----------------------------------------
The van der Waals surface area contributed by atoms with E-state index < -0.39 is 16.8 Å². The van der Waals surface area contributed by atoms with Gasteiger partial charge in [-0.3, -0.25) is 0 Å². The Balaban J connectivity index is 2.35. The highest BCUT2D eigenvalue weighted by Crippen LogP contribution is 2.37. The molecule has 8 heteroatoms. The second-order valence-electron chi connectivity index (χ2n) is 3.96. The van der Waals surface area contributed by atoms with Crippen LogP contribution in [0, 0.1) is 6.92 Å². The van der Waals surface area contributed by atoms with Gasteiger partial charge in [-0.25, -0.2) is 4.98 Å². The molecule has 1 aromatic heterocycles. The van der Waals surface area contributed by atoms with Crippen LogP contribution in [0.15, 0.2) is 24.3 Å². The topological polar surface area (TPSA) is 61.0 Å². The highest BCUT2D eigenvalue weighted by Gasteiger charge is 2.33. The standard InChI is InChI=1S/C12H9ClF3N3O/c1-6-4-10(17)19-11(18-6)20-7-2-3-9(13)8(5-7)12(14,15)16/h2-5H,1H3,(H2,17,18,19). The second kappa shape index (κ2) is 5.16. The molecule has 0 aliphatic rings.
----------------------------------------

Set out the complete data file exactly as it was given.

The van der Waals surface area contributed by atoms with E-state index < -0.39 is 16.8 Å². The van der Waals surface area contributed by atoms with Gasteiger partial charge in [-0.3, -0.25) is 0 Å². The Balaban J connectivity index is 2.35. The highest BCUT2D eigenvalue weighted by Crippen LogP contribution is 2.37. The molecule has 8 heteroatoms. The second-order valence-electron chi connectivity index (χ2n) is 3.96. The van der Waals surface area contributed by atoms with Crippen LogP contribution in [0, 0.1) is 6.92 Å². The van der Waals surface area contributed by atoms with Gasteiger partial charge in [-0.25, -0.2) is 4.98 Å². The molecule has 1 aromatic heterocycles. The van der Waals surface area contributed by atoms with Crippen LogP contribution in [0.15, 0.2) is 24.3 Å². The topological polar surface area (TPSA) is 61.0 Å². The highest BCUT2D eigenvalue weighted by Gasteiger charge is 2.33. The standard InChI is InChI=1S/C12H9ClF3N3O/c1-6-4-10(17)19-11(18-6)20-7-2-3-9(13)8(5-7)12(14,15)16/h2-5H,1H3,(H2,17,18,19). The second kappa shape index (κ2) is 5.16. The molecule has 0 aliphatic rings.